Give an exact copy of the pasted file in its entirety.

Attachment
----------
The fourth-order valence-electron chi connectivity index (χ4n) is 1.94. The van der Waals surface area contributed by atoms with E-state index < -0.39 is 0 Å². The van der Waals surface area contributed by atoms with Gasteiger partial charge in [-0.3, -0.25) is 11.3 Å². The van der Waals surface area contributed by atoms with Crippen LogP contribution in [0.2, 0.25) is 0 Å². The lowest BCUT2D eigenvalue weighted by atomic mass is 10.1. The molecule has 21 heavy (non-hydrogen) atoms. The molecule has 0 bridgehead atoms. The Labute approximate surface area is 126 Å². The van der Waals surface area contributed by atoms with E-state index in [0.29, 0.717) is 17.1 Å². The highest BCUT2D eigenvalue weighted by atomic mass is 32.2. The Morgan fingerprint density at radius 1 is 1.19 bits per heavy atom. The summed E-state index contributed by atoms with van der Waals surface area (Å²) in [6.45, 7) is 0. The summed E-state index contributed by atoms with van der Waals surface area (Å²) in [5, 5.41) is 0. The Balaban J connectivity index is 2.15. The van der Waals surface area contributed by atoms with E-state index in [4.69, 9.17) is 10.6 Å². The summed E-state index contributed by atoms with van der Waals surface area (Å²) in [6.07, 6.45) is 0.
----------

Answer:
The fourth-order valence-electron chi connectivity index (χ4n) is 1.94. The van der Waals surface area contributed by atoms with E-state index < -0.39 is 0 Å². The van der Waals surface area contributed by atoms with Gasteiger partial charge in [-0.3, -0.25) is 11.3 Å². The van der Waals surface area contributed by atoms with Crippen LogP contribution in [0.2, 0.25) is 0 Å². The lowest BCUT2D eigenvalue weighted by atomic mass is 10.1. The molecule has 21 heavy (non-hydrogen) atoms. The molecule has 0 bridgehead atoms. The Labute approximate surface area is 126 Å². The van der Waals surface area contributed by atoms with E-state index in [0.29, 0.717) is 17.1 Å². The highest BCUT2D eigenvalue weighted by atomic mass is 32.2. The Morgan fingerprint density at radius 1 is 1.19 bits per heavy atom. The summed E-state index contributed by atoms with van der Waals surface area (Å²) in [6.45, 7) is 0. The summed E-state index contributed by atoms with van der Waals surface area (Å²) in [5, 5.41) is 0. The Balaban J connectivity index is 2.15. The van der Waals surface area contributed by atoms with E-state index in [4.69, 9.17) is 10.6 Å². The summed E-state index contributed by atoms with van der Waals surface area (Å²) in [6.07, 6.45) is 0.